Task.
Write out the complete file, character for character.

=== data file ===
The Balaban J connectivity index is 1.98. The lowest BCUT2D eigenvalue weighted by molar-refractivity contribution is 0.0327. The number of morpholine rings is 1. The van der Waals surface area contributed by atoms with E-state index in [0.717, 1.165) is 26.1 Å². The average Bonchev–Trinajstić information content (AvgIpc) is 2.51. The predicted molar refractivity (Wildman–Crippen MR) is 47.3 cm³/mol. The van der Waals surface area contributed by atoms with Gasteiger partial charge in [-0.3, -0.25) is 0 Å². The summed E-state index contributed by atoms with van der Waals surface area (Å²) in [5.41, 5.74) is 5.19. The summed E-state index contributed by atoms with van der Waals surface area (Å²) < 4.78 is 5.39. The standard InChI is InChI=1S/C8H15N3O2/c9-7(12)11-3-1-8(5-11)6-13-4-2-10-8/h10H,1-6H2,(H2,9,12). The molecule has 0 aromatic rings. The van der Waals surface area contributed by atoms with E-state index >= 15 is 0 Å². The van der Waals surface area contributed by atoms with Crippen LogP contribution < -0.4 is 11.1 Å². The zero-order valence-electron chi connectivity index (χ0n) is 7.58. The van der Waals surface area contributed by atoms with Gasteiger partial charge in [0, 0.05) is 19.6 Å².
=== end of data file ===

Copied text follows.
The Balaban J connectivity index is 1.98. The lowest BCUT2D eigenvalue weighted by molar-refractivity contribution is 0.0327. The number of morpholine rings is 1. The van der Waals surface area contributed by atoms with E-state index in [0.717, 1.165) is 26.1 Å². The average Bonchev–Trinajstić information content (AvgIpc) is 2.51. The predicted molar refractivity (Wildman–Crippen MR) is 47.3 cm³/mol. The van der Waals surface area contributed by atoms with Gasteiger partial charge in [-0.3, -0.25) is 0 Å². The summed E-state index contributed by atoms with van der Waals surface area (Å²) in [5.41, 5.74) is 5.19. The summed E-state index contributed by atoms with van der Waals surface area (Å²) < 4.78 is 5.39. The standard InChI is InChI=1S/C8H15N3O2/c9-7(12)11-3-1-8(5-11)6-13-4-2-10-8/h10H,1-6H2,(H2,9,12). The molecule has 0 aromatic rings. The van der Waals surface area contributed by atoms with E-state index >= 15 is 0 Å². The van der Waals surface area contributed by atoms with Crippen LogP contribution < -0.4 is 11.1 Å². The zero-order valence-electron chi connectivity index (χ0n) is 7.58. The van der Waals surface area contributed by atoms with Gasteiger partial charge in [0, 0.05) is 19.6 Å².